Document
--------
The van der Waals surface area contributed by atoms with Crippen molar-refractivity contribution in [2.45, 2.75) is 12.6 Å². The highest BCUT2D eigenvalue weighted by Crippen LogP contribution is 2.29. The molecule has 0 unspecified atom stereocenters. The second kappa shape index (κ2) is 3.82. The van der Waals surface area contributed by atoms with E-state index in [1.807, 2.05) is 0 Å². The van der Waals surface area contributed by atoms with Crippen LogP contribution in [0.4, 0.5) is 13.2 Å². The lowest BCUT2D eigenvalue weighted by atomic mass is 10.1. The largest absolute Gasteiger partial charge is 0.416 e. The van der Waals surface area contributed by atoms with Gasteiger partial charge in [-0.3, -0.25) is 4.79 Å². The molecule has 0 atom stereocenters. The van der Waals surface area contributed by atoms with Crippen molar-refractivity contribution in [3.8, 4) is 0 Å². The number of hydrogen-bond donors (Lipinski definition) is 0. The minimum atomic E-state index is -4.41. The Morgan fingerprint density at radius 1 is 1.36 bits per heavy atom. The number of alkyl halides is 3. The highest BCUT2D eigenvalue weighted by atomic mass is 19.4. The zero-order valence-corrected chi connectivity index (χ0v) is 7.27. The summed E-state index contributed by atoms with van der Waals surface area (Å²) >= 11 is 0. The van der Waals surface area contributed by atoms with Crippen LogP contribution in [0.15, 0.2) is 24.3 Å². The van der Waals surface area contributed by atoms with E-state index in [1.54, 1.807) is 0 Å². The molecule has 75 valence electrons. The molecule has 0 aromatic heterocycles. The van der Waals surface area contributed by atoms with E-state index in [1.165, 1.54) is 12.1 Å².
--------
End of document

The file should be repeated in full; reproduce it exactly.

The van der Waals surface area contributed by atoms with Crippen molar-refractivity contribution in [2.45, 2.75) is 12.6 Å². The highest BCUT2D eigenvalue weighted by Crippen LogP contribution is 2.29. The molecule has 0 unspecified atom stereocenters. The second kappa shape index (κ2) is 3.82. The van der Waals surface area contributed by atoms with E-state index in [1.807, 2.05) is 0 Å². The van der Waals surface area contributed by atoms with Crippen LogP contribution in [0.4, 0.5) is 13.2 Å². The lowest BCUT2D eigenvalue weighted by atomic mass is 10.1. The largest absolute Gasteiger partial charge is 0.416 e. The van der Waals surface area contributed by atoms with Gasteiger partial charge in [-0.3, -0.25) is 4.79 Å². The molecule has 0 atom stereocenters. The van der Waals surface area contributed by atoms with Crippen molar-refractivity contribution in [3.8, 4) is 0 Å². The number of hydrogen-bond donors (Lipinski definition) is 0. The minimum atomic E-state index is -4.41. The Morgan fingerprint density at radius 1 is 1.36 bits per heavy atom. The number of alkyl halides is 3. The highest BCUT2D eigenvalue weighted by atomic mass is 19.4. The zero-order valence-corrected chi connectivity index (χ0v) is 7.27. The summed E-state index contributed by atoms with van der Waals surface area (Å²) >= 11 is 0. The van der Waals surface area contributed by atoms with Crippen LogP contribution in [0.15, 0.2) is 24.3 Å². The van der Waals surface area contributed by atoms with E-state index in [1.54, 1.807) is 0 Å². The molecule has 75 valence electrons. The molecule has 0 aromatic heterocycles. The van der Waals surface area contributed by atoms with E-state index in [1.165, 1.54) is 12.1 Å².